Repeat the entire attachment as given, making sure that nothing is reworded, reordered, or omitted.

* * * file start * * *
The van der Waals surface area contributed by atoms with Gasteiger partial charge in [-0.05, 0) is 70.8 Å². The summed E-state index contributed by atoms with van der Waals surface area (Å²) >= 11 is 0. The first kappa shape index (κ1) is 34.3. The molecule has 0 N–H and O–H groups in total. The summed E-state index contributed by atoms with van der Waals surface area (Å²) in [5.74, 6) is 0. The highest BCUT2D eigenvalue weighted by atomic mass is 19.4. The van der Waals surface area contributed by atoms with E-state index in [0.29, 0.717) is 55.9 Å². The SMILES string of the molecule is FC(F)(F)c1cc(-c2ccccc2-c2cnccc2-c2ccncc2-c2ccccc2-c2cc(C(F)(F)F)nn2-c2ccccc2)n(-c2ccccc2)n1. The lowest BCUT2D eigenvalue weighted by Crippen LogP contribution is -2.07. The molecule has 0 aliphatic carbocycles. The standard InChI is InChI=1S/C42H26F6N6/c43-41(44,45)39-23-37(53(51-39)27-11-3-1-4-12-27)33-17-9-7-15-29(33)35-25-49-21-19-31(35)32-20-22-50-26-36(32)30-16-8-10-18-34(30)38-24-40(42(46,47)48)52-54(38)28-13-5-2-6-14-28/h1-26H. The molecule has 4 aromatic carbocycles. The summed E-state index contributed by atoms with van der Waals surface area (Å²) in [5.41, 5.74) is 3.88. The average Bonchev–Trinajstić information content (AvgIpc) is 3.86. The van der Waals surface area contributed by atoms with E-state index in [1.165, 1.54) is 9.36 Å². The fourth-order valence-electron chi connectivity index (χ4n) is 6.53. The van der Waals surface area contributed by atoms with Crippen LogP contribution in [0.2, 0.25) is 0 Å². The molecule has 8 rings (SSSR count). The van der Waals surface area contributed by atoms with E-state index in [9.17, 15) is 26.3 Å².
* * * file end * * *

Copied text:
The van der Waals surface area contributed by atoms with Gasteiger partial charge in [-0.05, 0) is 70.8 Å². The summed E-state index contributed by atoms with van der Waals surface area (Å²) >= 11 is 0. The first kappa shape index (κ1) is 34.3. The molecule has 0 N–H and O–H groups in total. The summed E-state index contributed by atoms with van der Waals surface area (Å²) in [5.74, 6) is 0. The highest BCUT2D eigenvalue weighted by atomic mass is 19.4. The van der Waals surface area contributed by atoms with E-state index in [0.29, 0.717) is 55.9 Å². The SMILES string of the molecule is FC(F)(F)c1cc(-c2ccccc2-c2cnccc2-c2ccncc2-c2ccccc2-c2cc(C(F)(F)F)nn2-c2ccccc2)n(-c2ccccc2)n1. The lowest BCUT2D eigenvalue weighted by Crippen LogP contribution is -2.07. The molecule has 0 aliphatic carbocycles. The standard InChI is InChI=1S/C42H26F6N6/c43-41(44,45)39-23-37(53(51-39)27-11-3-1-4-12-27)33-17-9-7-15-29(33)35-25-49-21-19-31(35)32-20-22-50-26-36(32)30-16-8-10-18-34(30)38-24-40(42(46,47)48)52-54(38)28-13-5-2-6-14-28/h1-26H. The molecule has 4 aromatic carbocycles. The summed E-state index contributed by atoms with van der Waals surface area (Å²) in [5.41, 5.74) is 3.88. The average Bonchev–Trinajstić information content (AvgIpc) is 3.86. The van der Waals surface area contributed by atoms with E-state index in [1.165, 1.54) is 9.36 Å². The fourth-order valence-electron chi connectivity index (χ4n) is 6.53. The van der Waals surface area contributed by atoms with Crippen LogP contribution in [0.2, 0.25) is 0 Å². The molecule has 8 rings (SSSR count). The van der Waals surface area contributed by atoms with E-state index in [9.17, 15) is 26.3 Å².